In July 2010, Israel submitted to the Secretary General its Gaza Operations Investigations: Second Update, another comprehensive report on Israel’s ongoing investigations. The update reported that 47 criminal investigation had been initiated into incidents related to the Gaza operation, which to date has led to a number of indictments and criminal charges, Other investigations have led to military disciplinary action. A number of investigations have been concluded without action taken because no violations were established. Israel also reported that consistent with its process of learning lessons from each military operation, the IDF has implemented procedures to further minimize civilian casualties and damage to civilian property, as well as further limits on the use of munitions which contain white phosphorus.
Both Israeli submissions to the Secretary General have made clear that Israel did not intentionally harm civilians or Gaza’s civilian infrastructure and that any possible abuses by military personnel are being vigorously investigated and, if appropriate, indictments and the strengthening of aspects of the IDF’s military doctrine are being pursued.
Following the Flotilla incident – the May 31, 2010, IDF naval forces interception of six ships enroute to Gaza—a number of UN bodies moved to condemn Israel.
On May 31, immediately following the incident, U.N. Secretary General Ban Ki-moon condemned the violence and emphasized the need for an investigation. In response, the Security Council issues a Presidential Statement in which they echoed Ban’s call for an investigation. On August 2nd, Ban Ki-moon the establishment of a four-person panel on the incident, to be chaired by former Prime Minister of New Zealand, Geoffrey Palmer, and the outgoing President of Colombia, Alvaro Uribe, as Vice-Chair, and to include an Israeli and Turkish representative. Israel agreed to participate in this investigation, in the announcement Israeli Prime Minister stated “Israel has nothing to hide. The opposite is true. It is in the national interest of the state of Israel to ensure that the factual truth of the overall flotilla events comes to light throughout the world and this is exactly the principle that we are advancing.”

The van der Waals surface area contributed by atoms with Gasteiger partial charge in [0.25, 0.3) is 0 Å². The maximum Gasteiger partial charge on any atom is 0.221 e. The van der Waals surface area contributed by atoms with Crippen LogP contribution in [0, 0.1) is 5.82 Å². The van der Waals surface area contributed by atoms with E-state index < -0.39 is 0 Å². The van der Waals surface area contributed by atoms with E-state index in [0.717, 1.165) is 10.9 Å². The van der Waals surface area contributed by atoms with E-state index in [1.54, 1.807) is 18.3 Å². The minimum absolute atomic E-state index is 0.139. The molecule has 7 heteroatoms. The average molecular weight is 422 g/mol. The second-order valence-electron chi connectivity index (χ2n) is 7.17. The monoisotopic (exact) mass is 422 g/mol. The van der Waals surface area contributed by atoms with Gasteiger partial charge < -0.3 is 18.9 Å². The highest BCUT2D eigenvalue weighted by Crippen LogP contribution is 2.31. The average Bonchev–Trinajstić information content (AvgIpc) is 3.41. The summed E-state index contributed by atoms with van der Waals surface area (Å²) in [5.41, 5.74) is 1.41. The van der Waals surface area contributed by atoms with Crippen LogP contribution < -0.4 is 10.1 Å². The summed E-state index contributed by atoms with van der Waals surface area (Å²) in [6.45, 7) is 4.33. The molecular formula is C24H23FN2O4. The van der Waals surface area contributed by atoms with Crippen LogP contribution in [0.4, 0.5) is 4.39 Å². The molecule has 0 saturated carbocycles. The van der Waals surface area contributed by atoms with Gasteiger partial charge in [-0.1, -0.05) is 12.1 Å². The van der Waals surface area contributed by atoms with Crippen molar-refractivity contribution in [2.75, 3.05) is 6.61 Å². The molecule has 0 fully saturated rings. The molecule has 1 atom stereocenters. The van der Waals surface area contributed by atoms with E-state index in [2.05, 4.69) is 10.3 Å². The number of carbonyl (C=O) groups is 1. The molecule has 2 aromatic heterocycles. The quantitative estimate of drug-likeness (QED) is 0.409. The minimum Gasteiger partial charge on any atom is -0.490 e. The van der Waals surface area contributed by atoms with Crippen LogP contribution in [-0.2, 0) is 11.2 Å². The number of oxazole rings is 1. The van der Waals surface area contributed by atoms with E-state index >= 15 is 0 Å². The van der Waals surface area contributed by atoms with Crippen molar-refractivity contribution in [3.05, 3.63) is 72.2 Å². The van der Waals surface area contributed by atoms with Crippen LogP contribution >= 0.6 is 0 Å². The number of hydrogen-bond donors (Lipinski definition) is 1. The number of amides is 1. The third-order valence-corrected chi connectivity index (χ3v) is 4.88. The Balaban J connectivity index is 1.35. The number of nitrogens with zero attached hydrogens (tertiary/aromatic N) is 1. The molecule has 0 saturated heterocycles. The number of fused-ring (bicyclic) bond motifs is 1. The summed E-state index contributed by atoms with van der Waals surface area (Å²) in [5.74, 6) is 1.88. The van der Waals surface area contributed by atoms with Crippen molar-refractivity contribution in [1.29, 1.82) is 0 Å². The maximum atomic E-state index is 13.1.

The United Nations Human Rights Council in Geneva established its own investigatory committee which was set to begin work in August 2010.
The Bias of the President of the 63rd General Assembly Invades the UN
The 63rd General Assembly was also marred by the actions and comments of the General Assembly President Miguel D’ Escoto Brockmann. Throughout his tenure, Brockmann showed his disdain for Israel. During the General Assembly Debate in September 2008, President Ahmadinejad gave a horrifically anti-Semitic and anti-Israel speech. While many heads of state of foreign ministers walked out of the General Assembly, President Brockmann stood and embraced him. In November, Brockmann attended and spoke at the UN Day of Solidarity with the Palestinian People and used the podium to disparage and insult the Jewish State, calling Israeli policies a version of the hideous policy of apartheid and called for the international community to boycott Israel.
The following month, Brockmann continued his campaign by attempting to prevent the Israeli Ambassador from speaking when she was to represent the regional group Western European and Others Group at a UN event marking the 60th anniversary of the Universal Declaration of Human Rights. Brockmann also took full advantage to use Israel s operations in Gaza as a springboard for another tirade: The behavior by Israel in bombarding Gaza is simply the commission of wanton aggression by a very powerful state against a territory that illegally occupies. The Israeli airstrikes on the Gaza Strip represent Disproportionate military response... (December 27, 2008). As a result ADL called on Brockmann to refrain from speaking at the UN s annual Holocaust commemoration on January 27, 2009.
Bias at the Security Council
Throughout the year, the Security Council issued its annual one sided resolutions dealing with Israel and the Middle East. Furthermore in 2009, during Israel’ s operations in Gaza the statement issued by the Security Council equated Israeli self-defense measures with Hamas terror tactics targeted at Israeli civilians.
The Security Council was also a forum for anti-Israel sentiment and speech in 2008. On April 23, 2008, the Libyan Deputy Ambassador, Ibrahim Dabbashi, compared tactics used by Israel to the Nazi efforts to exterminate the Jews. Significantly the ambassadors from Costa Rica, Belgium, the United States, Britain and France left the chamber in protest after the comments were made. Meanwhile, no member of the Council has used such strong language to condemn the atrocities in Sudan or Myanmar.